One of the best times of year to visit Venice is perhaps from mid-January to late February, during the so-called Carnevale di Venezia. Venice’s Carnival is just one of the many things about the city that has become legend, and it’s undoubtedly something worth experiencing at least once in your life. The city will be busy, but the show of eighteenth century masks strolling along the narrow alleys and canals and around St Mark’s Square, and the cheerful atmosphere that envelops the whole city during this particularly heartfelt festivity is well-worth the elbowing. If anything else, there’ll be some luscious sweet treats to make up for the overcrowding.
Of the many Venetian sweet treats that are typical of Carnival, the frìtola is perhaps the most widely-known and reproduced by the many pastry shops and bakeries that dot the floating city. Variations on the theme are potentially endless, but they tend to rotate around a common theme. The starting point is always the frìtola venessiana sensa gnente – the first of its kind, and the most classic and traditional among them. But then, one can also find frìtole stuffed with all manners of fillings, from custard to ricotta, as well as frìtole shaped in different ways – round, small, big or with a hole in the middle.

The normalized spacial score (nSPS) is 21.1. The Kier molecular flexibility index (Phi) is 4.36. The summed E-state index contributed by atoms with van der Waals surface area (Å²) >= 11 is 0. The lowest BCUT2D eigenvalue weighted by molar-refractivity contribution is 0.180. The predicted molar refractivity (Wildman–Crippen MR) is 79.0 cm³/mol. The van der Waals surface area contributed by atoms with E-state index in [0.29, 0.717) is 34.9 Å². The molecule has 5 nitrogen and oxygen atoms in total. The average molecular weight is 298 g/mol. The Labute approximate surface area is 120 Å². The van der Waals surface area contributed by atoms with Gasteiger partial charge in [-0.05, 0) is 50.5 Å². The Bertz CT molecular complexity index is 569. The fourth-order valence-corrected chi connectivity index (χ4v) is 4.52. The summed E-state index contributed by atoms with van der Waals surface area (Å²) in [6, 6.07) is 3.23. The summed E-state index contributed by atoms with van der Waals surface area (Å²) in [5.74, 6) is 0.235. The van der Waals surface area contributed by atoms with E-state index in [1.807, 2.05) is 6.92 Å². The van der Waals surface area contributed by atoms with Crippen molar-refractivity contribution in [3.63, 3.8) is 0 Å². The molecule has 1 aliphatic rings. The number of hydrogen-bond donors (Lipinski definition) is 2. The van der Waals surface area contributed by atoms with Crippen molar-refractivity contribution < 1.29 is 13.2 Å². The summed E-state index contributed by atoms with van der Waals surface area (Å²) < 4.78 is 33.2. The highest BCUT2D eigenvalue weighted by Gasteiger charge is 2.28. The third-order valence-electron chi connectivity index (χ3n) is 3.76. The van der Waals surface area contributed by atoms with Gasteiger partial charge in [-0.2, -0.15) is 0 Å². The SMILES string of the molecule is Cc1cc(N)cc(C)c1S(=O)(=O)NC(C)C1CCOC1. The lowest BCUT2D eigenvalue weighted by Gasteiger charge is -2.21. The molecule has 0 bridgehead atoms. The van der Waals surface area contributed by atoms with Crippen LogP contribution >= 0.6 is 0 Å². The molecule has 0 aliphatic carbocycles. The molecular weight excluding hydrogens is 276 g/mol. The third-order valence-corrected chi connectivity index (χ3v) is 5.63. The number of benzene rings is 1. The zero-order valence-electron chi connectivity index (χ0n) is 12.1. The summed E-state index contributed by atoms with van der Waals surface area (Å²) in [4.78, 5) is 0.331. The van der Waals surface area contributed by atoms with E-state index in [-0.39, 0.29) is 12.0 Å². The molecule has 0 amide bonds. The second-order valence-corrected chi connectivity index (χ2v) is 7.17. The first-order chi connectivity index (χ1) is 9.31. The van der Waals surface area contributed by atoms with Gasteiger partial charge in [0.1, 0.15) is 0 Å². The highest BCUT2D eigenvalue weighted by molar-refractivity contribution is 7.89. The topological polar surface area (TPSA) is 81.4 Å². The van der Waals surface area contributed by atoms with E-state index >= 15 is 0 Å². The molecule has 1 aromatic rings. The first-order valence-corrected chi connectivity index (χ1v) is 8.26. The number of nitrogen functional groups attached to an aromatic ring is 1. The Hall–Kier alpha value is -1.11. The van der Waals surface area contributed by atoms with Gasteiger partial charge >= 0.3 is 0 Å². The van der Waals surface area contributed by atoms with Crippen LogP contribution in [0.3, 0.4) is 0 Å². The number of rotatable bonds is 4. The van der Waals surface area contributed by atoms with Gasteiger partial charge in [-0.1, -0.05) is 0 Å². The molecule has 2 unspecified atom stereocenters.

Prices for a frìtola served at the counter range from 1,20€ to 2€ – hardly ever more than that (it’s a popular product after all). The price tag is, however, rarely an indication of quality. Some pastry shops producing excellent frìtole will be extremely cheap, cheaper than others whose frìtole are mediocre at best. Warning signs of a bad frìtola are rather to be found in the amount of stuffing (too much isn’t good); and in the state of the icing sugar (it should powdery rather than sticky). Other than that, follow this guide and you’ll be in for a real treat.
This is a list of Venetian pastry shops selling the best frìtole during carnevale. Their fame precedes them, but they have in time become true personal favourites, too. Each of them is special in its own right, but all of them excel at the art of the fried dough in one way or another, and they are all equally worth a try.